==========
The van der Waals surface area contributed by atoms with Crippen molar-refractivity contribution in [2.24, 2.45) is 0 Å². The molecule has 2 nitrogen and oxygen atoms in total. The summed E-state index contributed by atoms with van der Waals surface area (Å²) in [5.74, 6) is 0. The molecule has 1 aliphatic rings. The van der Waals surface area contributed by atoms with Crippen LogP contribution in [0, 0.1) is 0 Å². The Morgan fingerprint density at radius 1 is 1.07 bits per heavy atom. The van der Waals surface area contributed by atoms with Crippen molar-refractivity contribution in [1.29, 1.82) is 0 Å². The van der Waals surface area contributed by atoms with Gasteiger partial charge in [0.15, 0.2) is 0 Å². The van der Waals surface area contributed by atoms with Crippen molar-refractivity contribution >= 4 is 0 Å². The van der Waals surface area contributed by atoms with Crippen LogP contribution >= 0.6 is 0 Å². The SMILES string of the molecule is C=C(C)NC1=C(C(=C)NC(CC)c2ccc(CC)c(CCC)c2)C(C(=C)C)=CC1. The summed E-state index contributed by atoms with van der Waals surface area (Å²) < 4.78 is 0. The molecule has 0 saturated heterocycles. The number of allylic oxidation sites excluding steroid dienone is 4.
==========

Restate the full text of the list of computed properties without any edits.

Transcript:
The van der Waals surface area contributed by atoms with Crippen molar-refractivity contribution in [2.24, 2.45) is 0 Å². The molecule has 2 nitrogen and oxygen atoms in total. The summed E-state index contributed by atoms with van der Waals surface area (Å²) in [5.74, 6) is 0. The molecule has 1 aliphatic rings. The van der Waals surface area contributed by atoms with Crippen LogP contribution in [0, 0.1) is 0 Å². The Morgan fingerprint density at radius 1 is 1.07 bits per heavy atom. The van der Waals surface area contributed by atoms with Crippen molar-refractivity contribution in [1.29, 1.82) is 0 Å². The van der Waals surface area contributed by atoms with Gasteiger partial charge in [0.15, 0.2) is 0 Å². The van der Waals surface area contributed by atoms with Crippen molar-refractivity contribution >= 4 is 0 Å². The van der Waals surface area contributed by atoms with Crippen LogP contribution >= 0.6 is 0 Å². The SMILES string of the molecule is C=C(C)NC1=C(C(=C)NC(CC)c2ccc(CC)c(CCC)c2)C(C(=C)C)=CC1. The summed E-state index contributed by atoms with van der Waals surface area (Å²) < 4.78 is 0. The molecule has 0 saturated heterocycles. The number of allylic oxidation sites excluding steroid dienone is 4.